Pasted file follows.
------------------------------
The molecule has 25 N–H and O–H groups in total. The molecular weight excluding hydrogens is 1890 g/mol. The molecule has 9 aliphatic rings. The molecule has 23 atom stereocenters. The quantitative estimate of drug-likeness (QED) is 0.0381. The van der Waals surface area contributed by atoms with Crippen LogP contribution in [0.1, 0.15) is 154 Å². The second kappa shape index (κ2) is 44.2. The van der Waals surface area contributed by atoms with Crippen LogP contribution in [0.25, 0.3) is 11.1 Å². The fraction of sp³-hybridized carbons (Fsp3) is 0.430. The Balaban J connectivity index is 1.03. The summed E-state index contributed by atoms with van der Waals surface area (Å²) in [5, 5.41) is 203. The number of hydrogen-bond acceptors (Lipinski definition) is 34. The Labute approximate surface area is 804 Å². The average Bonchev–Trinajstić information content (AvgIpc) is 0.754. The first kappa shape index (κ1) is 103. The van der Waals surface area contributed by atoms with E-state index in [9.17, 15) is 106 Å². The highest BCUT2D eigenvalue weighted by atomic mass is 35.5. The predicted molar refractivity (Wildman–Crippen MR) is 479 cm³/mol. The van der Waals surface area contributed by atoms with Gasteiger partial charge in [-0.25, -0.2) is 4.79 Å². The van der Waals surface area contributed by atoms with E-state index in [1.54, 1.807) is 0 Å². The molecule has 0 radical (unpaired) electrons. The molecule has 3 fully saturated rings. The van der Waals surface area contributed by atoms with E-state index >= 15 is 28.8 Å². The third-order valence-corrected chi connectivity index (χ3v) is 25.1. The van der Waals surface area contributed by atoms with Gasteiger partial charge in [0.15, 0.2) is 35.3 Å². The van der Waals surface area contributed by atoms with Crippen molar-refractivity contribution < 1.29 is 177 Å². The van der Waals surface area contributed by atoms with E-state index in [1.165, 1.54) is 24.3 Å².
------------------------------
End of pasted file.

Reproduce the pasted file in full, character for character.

The molecule has 25 N–H and O–H groups in total. The molecular weight excluding hydrogens is 1890 g/mol. The molecule has 9 aliphatic rings. The molecule has 23 atom stereocenters. The quantitative estimate of drug-likeness (QED) is 0.0381. The van der Waals surface area contributed by atoms with Crippen LogP contribution in [0.1, 0.15) is 154 Å². The second kappa shape index (κ2) is 44.2. The van der Waals surface area contributed by atoms with Crippen LogP contribution in [0.25, 0.3) is 11.1 Å². The fraction of sp³-hybridized carbons (Fsp3) is 0.430. The Balaban J connectivity index is 1.03. The summed E-state index contributed by atoms with van der Waals surface area (Å²) in [5, 5.41) is 203. The number of hydrogen-bond acceptors (Lipinski definition) is 34. The Labute approximate surface area is 804 Å². The average Bonchev–Trinajstić information content (AvgIpc) is 0.754. The first kappa shape index (κ1) is 103. The van der Waals surface area contributed by atoms with E-state index in [9.17, 15) is 106 Å². The highest BCUT2D eigenvalue weighted by atomic mass is 35.5. The predicted molar refractivity (Wildman–Crippen MR) is 479 cm³/mol. The van der Waals surface area contributed by atoms with Gasteiger partial charge in [-0.25, -0.2) is 4.79 Å². The van der Waals surface area contributed by atoms with E-state index in [1.54, 1.807) is 0 Å². The molecule has 0 radical (unpaired) electrons. The molecule has 3 fully saturated rings. The van der Waals surface area contributed by atoms with E-state index >= 15 is 28.8 Å². The third-order valence-corrected chi connectivity index (χ3v) is 25.1. The van der Waals surface area contributed by atoms with Gasteiger partial charge in [0.15, 0.2) is 35.3 Å². The van der Waals surface area contributed by atoms with Crippen molar-refractivity contribution < 1.29 is 177 Å². The van der Waals surface area contributed by atoms with E-state index in [1.165, 1.54) is 24.3 Å².